As the dry seasonal conditions lingers, the risk of vitamin and mineral deficiencies in sheep and cattle increase.
It is very important to provide stock with their minimum nutritional requirements to prevent deficiencies, sub optimal production, disease and death.
If dry conditions continue, deficiencies in fat-soluble vitamins, particularly vitamins A and E are possible.
Vitamin A is obtained from carotene, a substance found only in green feeds. Vitamin A deficiency only occurs after green feed has been absent for many months. Deficiencies in lambs occur when they have been without green feed for a minimum of six months.
Older sheep will become deficient only after 12 months with no green feed. As cattle have smaller stores of Vitamin A, it takes about three months without any green feed before they become deficient.
Signs of Vitamin A deficiency include night blindness and ill thrift.
Vitamin E deficiency is also attributed to a long-term lack of green feed. Affected lambs and calves exhibit a stilted gait, shifting lameness and arched back. Wool and body growth rates are also affected.
Treatment for both Vitamin A and Vitamin E deficiencies are by supplementation via injection or drench. This should only be considered if lambs and cattle have been lacking green feed for three to four months, or if adult sheep have been lacking green feed for more than nine months.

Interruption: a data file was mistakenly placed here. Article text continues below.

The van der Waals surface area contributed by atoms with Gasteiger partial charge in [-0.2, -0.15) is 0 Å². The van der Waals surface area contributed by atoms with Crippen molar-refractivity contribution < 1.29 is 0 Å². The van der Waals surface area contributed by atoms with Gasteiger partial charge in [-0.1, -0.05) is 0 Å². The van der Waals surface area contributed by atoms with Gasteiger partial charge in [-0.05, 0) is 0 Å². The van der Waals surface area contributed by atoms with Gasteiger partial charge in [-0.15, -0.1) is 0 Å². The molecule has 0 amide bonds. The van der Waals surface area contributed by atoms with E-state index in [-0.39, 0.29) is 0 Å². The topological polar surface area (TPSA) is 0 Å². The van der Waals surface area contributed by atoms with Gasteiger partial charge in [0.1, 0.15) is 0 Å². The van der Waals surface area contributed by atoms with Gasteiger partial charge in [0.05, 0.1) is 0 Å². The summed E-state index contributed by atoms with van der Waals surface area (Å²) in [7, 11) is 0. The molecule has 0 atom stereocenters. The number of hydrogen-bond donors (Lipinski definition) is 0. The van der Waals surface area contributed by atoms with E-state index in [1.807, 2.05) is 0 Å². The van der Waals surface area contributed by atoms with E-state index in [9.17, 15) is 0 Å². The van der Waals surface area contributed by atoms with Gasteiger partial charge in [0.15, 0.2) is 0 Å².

Calcium, phosphorous and sodium deficiency are three mineral deficiencies that may be seen during dry seasonal conditions.
Calcium deficiency most commonly occurs in diets containing a high proportion of cereal grain. The addition of agricultural limestone mixed with the ration is an effective form of prevention.
Phosphorus deficiencies occur when diets consist mainly of low quality roughage for an extended period. The main signs of phosphorus deficiency are shifting lameness, an arched back and difficulty walking.
With extended deficiencies, stock may chew sticks, stones or bones from carcasses in paddocks in an attempt to gain their phosphorus requirements. This then leads to a significant risk of botulism from the ingestion of bacterial spores in the decomposing tissues attached to bones.
Sodium is a major component of salt. Salt is important for the regulation of many processes in the animal’s body. Most grains are deficient in sodium so an addition of salt to diets containing a large proportion of grain, where stock drinking water has a low salt content, is recommended to prevent deficiencies.
The addition of salt to grain diets fed to wethers and rams may also assist in the prevention of bladder stones and urinary blockages by increasing water intake.
For further information please contact your local veterinarian or Agriculture Victoria Veterinary or Animal Health Officer, or in NSW your Local Land Services.